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Increasing use of silver nanoparticles (AgNPs) in consumer products has raised concerns about the potential impacts of AgNPs on the environment. This study aimed to assess the potential release of AgNPs from textiles due to sequential washing. Different types of fabrics including cotton, polyester (PES), and cotton blended with PES (called TC) were coated with 4–5 nm AgNPs and used in the sequential washing experiments with Milli-Q water at neutral pH and with commercial detergent at alkaline pH. Similar experiments were also run-on consumer textile products washed with Milli-Q water. The percent Ag remaining on the products after washing was also investigated. The initial Ag contents ranged from 254 to 350 μg Ag/g of the product in lab-prepared fabrics and from 1.2 to 44 μg Ag/g of the product in consumer products. After 20 wash cycles, 48 to 72 % of Ag was lost from the prepared fabrics washed with Milli-Q water, while a greater loss of 84–94 % of Ag occurred after washing the prepared fabrics with commercial detergent. The Ag released during the washing process is present dominantly in particulate form. In the consumer products after 20 washes with Milli-Q water, the percent Ag remaining was found to be around 46 to 70 %. Statistical analysis of the Ag release rate between consumer products and lab-prepared fabrics in Milli-Q washing water by independent t test showed no significant difference after 20 washing cycles (p > 0.05).
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RESEARCH ARTICLE
Release of silver nanoparticles from fabrics
during the course of sequential washing
Pawena Limpiteeprakan
1
&Sandhya Babel
1
&Jenyuk Lohwacharin
2
&Satoshi Takizawa
2
Received: 11 April 2016 / Accepted: 16 August 2016 /Published online: 26 August 2016
#Springer-Verlag Berlin Heidelberg 2016
Abstract Increasing use of silver nanoparticles (AgNPs) in
consumer products has raised concerns about the potential
impacts of AgNPs on the environment. This study aimed to
assess the potential release of AgNPs from textiles due to
sequential washing. Different types of fabrics including cot-
ton, polyester (PES), and cotton blended with PES (called TC)
were coated with 45 nm AgNPs and used in the sequential
washing experiments with Milli-Q water at neutral pH and
with commercial detergent at alkaline pH. Similar experi-
ments were also run-on consumer textile products washed
with Milli-Q water. The percent Ag remaining on the products
after washing was also investigated. The initial Ag contents
ranged from 254 to 350 μg Ag/g of the product in lab-
prepared fabrics and from 1.2 to 44 μg Ag/g of the product
in consumer products. After 20 wash cycles, 48 to 72 % of Ag
was lost from the prepared fabrics washed with Milli-Q water,
while a greater loss of 8494 % of Ag occurred after washing
the prepared fabrics with commercial detergent. The Ag re-
leased during the washing process is present dominantly in
particulate form. In the consumer products after 20 washes
with Milli-Q water, the percent Ag remaining was found to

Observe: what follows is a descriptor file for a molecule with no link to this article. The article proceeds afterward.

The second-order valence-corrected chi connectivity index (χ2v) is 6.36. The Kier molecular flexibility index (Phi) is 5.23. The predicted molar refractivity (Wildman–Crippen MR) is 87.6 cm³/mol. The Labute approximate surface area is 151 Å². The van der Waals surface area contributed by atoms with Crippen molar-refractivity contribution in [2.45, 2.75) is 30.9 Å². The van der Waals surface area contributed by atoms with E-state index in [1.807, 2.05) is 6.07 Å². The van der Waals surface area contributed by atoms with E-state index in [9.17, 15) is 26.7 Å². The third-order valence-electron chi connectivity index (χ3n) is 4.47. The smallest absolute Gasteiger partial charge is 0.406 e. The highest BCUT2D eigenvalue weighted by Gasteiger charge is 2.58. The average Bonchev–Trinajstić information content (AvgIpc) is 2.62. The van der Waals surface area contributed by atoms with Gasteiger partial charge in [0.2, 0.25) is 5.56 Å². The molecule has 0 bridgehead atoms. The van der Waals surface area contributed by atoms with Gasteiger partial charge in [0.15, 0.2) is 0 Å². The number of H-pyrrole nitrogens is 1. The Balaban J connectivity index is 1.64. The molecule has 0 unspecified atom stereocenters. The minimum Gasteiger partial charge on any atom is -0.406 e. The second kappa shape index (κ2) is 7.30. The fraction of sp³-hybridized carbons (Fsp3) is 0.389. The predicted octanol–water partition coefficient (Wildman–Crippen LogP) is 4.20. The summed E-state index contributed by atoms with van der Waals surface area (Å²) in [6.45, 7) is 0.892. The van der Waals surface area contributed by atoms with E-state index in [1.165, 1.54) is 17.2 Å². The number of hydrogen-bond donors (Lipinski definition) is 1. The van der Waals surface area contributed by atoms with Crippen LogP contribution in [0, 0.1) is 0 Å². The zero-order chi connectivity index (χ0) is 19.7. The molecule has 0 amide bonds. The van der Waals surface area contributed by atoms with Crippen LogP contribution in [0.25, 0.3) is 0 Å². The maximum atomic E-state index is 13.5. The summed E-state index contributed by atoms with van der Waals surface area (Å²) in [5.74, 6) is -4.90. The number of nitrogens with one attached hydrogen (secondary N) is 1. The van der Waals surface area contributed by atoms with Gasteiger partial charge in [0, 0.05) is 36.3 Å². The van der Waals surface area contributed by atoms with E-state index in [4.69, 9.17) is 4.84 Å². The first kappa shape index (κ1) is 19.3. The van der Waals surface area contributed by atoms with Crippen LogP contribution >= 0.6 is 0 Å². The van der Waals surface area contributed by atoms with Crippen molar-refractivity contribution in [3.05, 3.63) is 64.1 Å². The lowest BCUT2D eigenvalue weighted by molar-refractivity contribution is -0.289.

be around 46 to 70 %. Statistical analysis of the Ag release rate
between consumer products and lab-prepared fabrics in Milli-
Q washing water by independent ttest showed no significant
difference after 20 washing cycles (p>0.05).
Keywords Consumer products .ICP-MS .Nanotechnology .
Silver nanoparticles .Textile s .Wa shing test
Introduction
Silver nanoparticles (AgNPs) are applied on textiles to avoid
infections that can be caused by pathogenic microorganisms
andtoeliminatethegrowthofodor-causingbacteria
(Gorensek and Recelj 2007). However, the impact of using
AgNPs in consumer products and the potential impacts of Ag
ions released during long-term usage is still not clear
(Schluesener and Schluesener 2013). AgNPs may be
discharged into the aquatic environment during their life cy-
cle, including the synthesis, manufacturing, use, and disposal
phases (Köhler et al. 2008). For instance, during the use phase,
the released AgNPs may enter wastewater treatment plants
through spent washing water (Benn et al. 2010; Farkas et al.
2011) because AgNPs are washed out from Ag containing
clothes during washing cycles (Griffitt et al. 2008;Geranio
et al. 2009; Windler et al. 2013; Mitrano et al. 2014). The
estimated releases of AgNPs in 2012 from wastewater treat-
ment plants into surface water were reported to be 1.76
tons/year in the EU region (Sun et al. 2014). The analysis of
substance flow from products to water by Mueller and
Nowack (2008) showed that the release of nanoparticles re-
sulted in an AgNP concentration of 0.03 μg/L in natural wa-
ters. AgNPs release Ag ions that are toxic even at low con-
centrations (0.1 to 5 μg/L) to many living organisms including
Responsible editor: Thomas D. Bucheli
Electronic supplementary material The online version of this article
(doi:10.1007/s11356-016-7486-3) contains supplementary material,
which is available to authorized users.
*Sandhya Babel
sandhya@siit.tu.ac.th
1
School of Biochemical Engineering and Technology, Sirindhorn
International Institute of Technology, Thammasat University, Pathum
Thani 12121, Thailand
2
Department of Urban Engineering, University of Tokyo,
Tokyo 113-8656, Japan
Environ Sci Pollut Res (2016) 23:2281022818
DOI 10.1007/s11356-016-7486-3
Content courtesy of Springer Nature, terms of use apply. Rights reserved.
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